While the story is mostly light and entertaining threads of mystery, suspense, and danger are woven throughout. It's a story that will have you laughing out loud one moment, and laughing at yourself for praying for fictional characters the next.

The contrast between the stuffy and formal East Coast women and the rough men of the west makes for some great moments, and the story that unfolds as both learn and grow from one another is inspirational.

I really enjoyed this story.

More Information:

Available March 20, 2018

I received this book from Blogging for Books for this review.

Monday, November 13, 2017

Review: God Bless America Adult Coloring Book

This beautiful Americana-themed adult coloring book was a joy from the first page. Each has a peaceful illustration and inspirational quote. The paper is heavy so ink doesn't bleed. The pages remove easily so you can cherish each individual picture.
This is a very relaxing reflection of American life.
This is a great way to treat yourself and also makes a nice gift.

I received this book from Blogging for Books for this review.

Friday, June 17, 2016

Review: Cats in Paris Adult Coloring Book

This is an adult coloring book with beautiful Paris scenes, and many cats. 
The pages are heavy paper, and I have not had any trouble with bleed-through. The pages are two-sided and non-perforated so you cannot remove the scenes. The dust cover is removable and has it's own places for coloring.
While this book was beautifully drawn by a talented artist I found that some of the pages, especially the Paris scenes, were already so detailed that it was best left as ink art. Too much detail actually detracts from coloring. Another issue that I had was the lack of space to add your own art. It seems like often every inch of the paper is taken, so you can color but not create.
With the title "Cats in Paris" I was expecting a book of Paris scenes with cats in them, but the opposite is true. It's a book of cats with some Paris scenes in it. This is not necessarily a problem, but something to be aware of. This is a book for cat lovers, not for Paris lovers. I am not a cat-lover, and found that I lost interest in coloring page after page of cats.
Overall, this is a okay adult coloring book with a few drawbacks.

I must mention that I received a complimentary copy of this book from Blogging for Books in exchange for an honest review.

Friday, February 19, 2016

Review: Luther and Katharina by Jody Hedlund

Book Description:
In the 16th century, nun Katharina von Bora’s fate fell no further than the Abbey. Until she read the writings of Martin Luther.
His sweeping Catholic church reformation—condemning a cloistered life and promoting the goodness of marriage—awakened her desire for everything she’d been forbidden. Including Martin Luther himself. 
Despite the fact that the attraction and tension between them is undeniable, Luther holds fast to his convictions and remains isolated, refusing to risk anyone’s life but his own. And Katharina longs for love, but is strong-willed. She clings proudly to her class distinction, pining for nobility over the heart of a reformer. They couldn’t be more different. 
But as the world comes tumbling down around them, and with Luther’s threatened life a constant strain, these unlikely allies forge an unexpected bond of understanding, support and love. 
Together, they will alter the religious landscape forever.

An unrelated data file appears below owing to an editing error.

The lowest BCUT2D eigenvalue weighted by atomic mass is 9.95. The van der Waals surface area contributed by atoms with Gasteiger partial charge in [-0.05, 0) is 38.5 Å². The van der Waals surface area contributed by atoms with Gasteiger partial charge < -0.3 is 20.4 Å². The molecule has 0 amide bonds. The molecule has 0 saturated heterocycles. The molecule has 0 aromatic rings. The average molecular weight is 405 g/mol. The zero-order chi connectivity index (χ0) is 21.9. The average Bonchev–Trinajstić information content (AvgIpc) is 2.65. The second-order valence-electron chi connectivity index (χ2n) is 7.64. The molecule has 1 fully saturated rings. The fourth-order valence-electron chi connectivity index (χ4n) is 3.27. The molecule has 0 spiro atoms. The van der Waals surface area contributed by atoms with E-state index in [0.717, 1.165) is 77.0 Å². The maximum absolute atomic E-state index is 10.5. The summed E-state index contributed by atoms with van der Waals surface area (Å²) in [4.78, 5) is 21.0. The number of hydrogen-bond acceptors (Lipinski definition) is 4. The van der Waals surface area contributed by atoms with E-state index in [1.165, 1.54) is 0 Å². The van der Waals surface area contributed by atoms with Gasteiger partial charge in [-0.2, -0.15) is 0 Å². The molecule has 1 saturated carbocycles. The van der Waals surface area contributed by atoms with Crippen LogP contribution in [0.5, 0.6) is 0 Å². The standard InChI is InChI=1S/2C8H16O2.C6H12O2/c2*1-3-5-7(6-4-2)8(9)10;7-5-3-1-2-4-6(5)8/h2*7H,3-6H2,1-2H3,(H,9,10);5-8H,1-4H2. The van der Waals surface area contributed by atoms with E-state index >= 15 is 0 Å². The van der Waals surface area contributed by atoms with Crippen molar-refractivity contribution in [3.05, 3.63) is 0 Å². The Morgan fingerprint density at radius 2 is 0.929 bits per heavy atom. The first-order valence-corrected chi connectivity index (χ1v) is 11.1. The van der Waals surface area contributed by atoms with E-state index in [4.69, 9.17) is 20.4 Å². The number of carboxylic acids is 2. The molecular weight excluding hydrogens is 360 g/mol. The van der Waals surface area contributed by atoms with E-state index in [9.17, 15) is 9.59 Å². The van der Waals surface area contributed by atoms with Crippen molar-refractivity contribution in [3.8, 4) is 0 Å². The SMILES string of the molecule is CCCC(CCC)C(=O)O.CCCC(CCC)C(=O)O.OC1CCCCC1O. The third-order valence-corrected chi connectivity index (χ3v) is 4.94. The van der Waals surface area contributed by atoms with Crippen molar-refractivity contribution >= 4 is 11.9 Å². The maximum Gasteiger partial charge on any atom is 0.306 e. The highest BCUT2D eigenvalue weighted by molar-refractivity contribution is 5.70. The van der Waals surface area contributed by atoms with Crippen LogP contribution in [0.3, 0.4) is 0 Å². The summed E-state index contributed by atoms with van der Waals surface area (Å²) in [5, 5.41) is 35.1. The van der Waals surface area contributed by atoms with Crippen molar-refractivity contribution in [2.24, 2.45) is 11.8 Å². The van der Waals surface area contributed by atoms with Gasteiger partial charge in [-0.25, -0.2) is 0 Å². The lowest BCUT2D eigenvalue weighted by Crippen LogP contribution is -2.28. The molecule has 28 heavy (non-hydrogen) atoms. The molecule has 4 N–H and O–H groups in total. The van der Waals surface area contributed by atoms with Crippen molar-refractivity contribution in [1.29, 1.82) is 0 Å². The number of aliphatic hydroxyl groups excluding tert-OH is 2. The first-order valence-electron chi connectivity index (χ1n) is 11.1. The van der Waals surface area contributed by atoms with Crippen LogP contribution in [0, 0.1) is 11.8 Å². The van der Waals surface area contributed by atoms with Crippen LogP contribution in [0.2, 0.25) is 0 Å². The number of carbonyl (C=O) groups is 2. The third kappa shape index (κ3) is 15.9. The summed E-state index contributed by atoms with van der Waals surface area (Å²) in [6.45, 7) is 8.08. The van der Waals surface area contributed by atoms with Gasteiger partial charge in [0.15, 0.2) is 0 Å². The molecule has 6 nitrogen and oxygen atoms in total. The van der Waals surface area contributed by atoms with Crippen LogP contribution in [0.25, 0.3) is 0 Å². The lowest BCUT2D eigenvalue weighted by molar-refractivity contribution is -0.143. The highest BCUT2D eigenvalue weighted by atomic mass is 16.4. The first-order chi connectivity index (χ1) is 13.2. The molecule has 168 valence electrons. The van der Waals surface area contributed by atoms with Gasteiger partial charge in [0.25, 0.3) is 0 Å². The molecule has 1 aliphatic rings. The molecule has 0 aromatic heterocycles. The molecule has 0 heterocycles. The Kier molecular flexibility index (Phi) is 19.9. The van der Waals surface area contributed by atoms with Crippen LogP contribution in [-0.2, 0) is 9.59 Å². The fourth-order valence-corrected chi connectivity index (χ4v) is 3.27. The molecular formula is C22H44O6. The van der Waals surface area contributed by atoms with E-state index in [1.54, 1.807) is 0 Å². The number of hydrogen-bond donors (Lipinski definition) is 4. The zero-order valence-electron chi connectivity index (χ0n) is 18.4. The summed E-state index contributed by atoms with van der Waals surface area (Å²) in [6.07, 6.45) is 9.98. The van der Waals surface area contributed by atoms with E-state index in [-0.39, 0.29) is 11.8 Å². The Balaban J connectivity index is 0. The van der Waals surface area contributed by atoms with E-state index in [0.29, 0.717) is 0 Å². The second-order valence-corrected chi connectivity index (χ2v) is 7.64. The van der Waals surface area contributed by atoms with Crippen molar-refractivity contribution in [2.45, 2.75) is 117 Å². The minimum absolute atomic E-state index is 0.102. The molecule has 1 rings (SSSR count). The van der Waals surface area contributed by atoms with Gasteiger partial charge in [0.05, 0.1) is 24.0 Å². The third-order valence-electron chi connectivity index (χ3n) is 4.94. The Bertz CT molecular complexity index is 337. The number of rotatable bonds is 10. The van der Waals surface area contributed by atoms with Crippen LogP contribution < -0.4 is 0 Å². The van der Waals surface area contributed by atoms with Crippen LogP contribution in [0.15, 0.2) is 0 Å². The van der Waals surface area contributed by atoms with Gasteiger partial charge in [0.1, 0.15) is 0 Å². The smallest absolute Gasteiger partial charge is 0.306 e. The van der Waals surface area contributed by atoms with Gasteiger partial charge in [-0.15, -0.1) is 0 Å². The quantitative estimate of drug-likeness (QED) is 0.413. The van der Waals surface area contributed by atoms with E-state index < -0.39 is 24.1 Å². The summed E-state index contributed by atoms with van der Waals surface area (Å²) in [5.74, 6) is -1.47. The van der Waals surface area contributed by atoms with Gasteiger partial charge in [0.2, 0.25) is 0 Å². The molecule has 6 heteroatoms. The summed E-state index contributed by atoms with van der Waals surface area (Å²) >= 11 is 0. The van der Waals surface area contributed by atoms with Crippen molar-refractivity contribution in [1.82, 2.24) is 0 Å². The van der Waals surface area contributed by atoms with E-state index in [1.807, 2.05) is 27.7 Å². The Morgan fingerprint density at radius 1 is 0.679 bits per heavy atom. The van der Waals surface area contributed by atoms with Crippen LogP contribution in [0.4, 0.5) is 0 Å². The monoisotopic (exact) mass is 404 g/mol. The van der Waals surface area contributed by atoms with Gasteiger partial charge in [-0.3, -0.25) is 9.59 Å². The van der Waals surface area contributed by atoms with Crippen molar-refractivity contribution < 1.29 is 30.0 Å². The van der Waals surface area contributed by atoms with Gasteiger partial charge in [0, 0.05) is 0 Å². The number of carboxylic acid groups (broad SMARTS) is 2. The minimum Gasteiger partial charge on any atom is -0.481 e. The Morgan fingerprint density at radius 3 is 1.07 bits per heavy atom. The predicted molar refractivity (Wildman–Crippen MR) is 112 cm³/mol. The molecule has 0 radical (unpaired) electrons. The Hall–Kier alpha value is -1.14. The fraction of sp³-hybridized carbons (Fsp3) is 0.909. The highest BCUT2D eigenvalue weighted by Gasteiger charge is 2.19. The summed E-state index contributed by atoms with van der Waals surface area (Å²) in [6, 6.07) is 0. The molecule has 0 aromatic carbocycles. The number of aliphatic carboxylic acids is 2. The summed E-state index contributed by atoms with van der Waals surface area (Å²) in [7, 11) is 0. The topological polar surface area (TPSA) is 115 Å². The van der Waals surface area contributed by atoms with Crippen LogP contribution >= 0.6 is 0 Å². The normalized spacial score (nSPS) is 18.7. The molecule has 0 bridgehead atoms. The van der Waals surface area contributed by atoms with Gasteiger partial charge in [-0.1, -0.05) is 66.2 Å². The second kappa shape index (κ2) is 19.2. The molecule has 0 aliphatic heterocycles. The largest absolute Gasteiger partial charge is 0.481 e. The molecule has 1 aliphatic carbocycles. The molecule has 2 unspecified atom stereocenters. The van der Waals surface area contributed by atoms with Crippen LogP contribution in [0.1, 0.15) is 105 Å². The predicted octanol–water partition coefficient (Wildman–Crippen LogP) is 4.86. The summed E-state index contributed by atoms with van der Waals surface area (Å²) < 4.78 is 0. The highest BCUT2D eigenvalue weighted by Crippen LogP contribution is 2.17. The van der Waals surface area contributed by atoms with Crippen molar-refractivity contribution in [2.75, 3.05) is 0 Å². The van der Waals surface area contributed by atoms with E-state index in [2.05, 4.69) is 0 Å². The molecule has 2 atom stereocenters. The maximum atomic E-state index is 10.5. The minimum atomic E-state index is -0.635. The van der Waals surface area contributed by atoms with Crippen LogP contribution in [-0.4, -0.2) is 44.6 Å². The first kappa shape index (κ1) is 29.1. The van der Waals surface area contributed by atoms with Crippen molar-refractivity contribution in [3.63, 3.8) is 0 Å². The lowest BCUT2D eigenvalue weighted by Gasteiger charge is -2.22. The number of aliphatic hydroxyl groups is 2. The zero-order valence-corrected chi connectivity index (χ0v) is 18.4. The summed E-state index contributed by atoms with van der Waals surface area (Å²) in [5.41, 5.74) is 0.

My Review:
I thoroughly enjoyed this book.

While this is a mingling of history, fiction, and theology it was done in an incredibly accurate yet easy to read manner.
For those who are students of church history and are familiar with the reformation as well as the person and work of Luther, I believe you will find this to be a fair treatment of his life and work. His well-known personality comes through well, and you can just see the softening of the often-gruff Luther as his relationship with Katharina unfolds.
Of course, it is fiction and a delightful but realistic love story. This just makes it all the better. 
The vivid descriptions of the people and events, both historical and fictitious, give the reader a glimpse into issues surrounding the reformation and some of what happened to those who were involved in it.
Overall, I loved this book. This was the perfect blending of history and fiction.

*I received a complimentary review copy of this book from Blogging for Books in exchange for my honest review.

Room for Hope Review and Giveaway

Rarely does a book come my way that lingers with me long after the last page has been read. Those books are a rare gift. This is one of those books.

Neva Shilling faithfully tends to the family store and cares for the twins Bud and Belle as her husband takes month-long trips to sell products in other communities. Though disappointed that she had not provided her husband with the large family they had both desired, Neva is a faithful wife and mother who is warm and caring to all.

With the sound of a wagon pulling up to the shop, her life forever changes. Neva receives word that her husband and his other wife  have died. And, he has sent his three  other children to live with "Aunt Neva." Shocked and heartbroken over the revelation of double life that her beloved has lived, Neva is faced with life-changing decisions. Will she keep the mercantile or sell to Arthur, the owner of the Emporium who has long coveted the shop? Will she keep the children or send them to an orphanage? What will she tell the town?

This book was brilliantly written with an engaging plot, a thread of mystery that runs throughout, and a depth of character that is rare to find in a book today.

There is a strong theme of faith, forgiveness, and the return of prodigals in this book. It is a blessing to see how Neva's faith is strengthened through her trials and how her compassionate heart and depth of love only grows deeper through adversity.

This book gripped my heart from the very first page, and is a story that I am not likely to forget.

Interested in reading this? You can download the first chapter here:

I also have two copies of this book to giveaway, courtesy of Waterbrook Multnomah. Just leave a comment below to enter. Winners will be announced March 1, 2015.

*Thank you to Waterbrook Multnomah, who provided me with a complimentary copy of this book in exchange for an honest review.

Giveaway winners (both from Facebook entries) are Janelle and Kristine!
Thank you to all who entered.